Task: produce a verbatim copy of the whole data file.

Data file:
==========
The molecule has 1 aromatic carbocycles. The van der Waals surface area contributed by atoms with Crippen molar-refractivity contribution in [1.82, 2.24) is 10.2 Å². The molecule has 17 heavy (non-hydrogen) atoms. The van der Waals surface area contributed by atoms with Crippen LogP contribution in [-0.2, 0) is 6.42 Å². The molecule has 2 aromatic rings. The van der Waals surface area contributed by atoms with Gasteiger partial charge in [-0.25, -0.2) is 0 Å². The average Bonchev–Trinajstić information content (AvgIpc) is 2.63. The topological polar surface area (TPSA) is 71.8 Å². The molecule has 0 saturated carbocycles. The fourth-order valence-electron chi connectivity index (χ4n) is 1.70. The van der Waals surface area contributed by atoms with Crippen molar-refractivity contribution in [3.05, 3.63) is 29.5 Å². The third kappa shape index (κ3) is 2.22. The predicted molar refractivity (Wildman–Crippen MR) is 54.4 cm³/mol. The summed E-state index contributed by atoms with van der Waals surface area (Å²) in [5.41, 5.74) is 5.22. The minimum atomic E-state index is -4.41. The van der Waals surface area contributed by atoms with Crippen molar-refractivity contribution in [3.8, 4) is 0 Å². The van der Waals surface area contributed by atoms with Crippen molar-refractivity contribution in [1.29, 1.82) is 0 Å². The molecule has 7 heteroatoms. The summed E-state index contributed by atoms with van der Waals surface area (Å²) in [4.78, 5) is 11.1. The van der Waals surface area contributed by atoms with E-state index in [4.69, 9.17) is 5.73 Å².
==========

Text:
The molecule has 1 aromatic carbocycles. The van der Waals surface area contributed by atoms with Crippen molar-refractivity contribution in [1.82, 2.24) is 10.2 Å². The molecule has 17 heavy (non-hydrogen) atoms. The van der Waals surface area contributed by atoms with Crippen LogP contribution in [-0.2, 0) is 6.42 Å². The molecule has 2 aromatic rings. The van der Waals surface area contributed by atoms with Gasteiger partial charge in [-0.25, -0.2) is 0 Å². The average Bonchev–Trinajstić information content (AvgIpc) is 2.63. The topological polar surface area (TPSA) is 71.8 Å². The molecule has 0 saturated carbocycles. The fourth-order valence-electron chi connectivity index (χ4n) is 1.70. The van der Waals surface area contributed by atoms with Crippen molar-refractivity contribution in [3.05, 3.63) is 29.5 Å². The third kappa shape index (κ3) is 2.22. The predicted molar refractivity (Wildman–Crippen MR) is 54.4 cm³/mol. The summed E-state index contributed by atoms with van der Waals surface area (Å²) in [5.41, 5.74) is 5.22. The minimum atomic E-state index is -4.41. The van der Waals surface area contributed by atoms with Crippen molar-refractivity contribution in [3.8, 4) is 0 Å². The van der Waals surface area contributed by atoms with Crippen molar-refractivity contribution in [1.29, 1.82) is 0 Å². The molecule has 7 heteroatoms. The summed E-state index contributed by atoms with van der Waals surface area (Å²) in [4.78, 5) is 11.1. The van der Waals surface area contributed by atoms with E-state index in [4.69, 9.17) is 5.73 Å².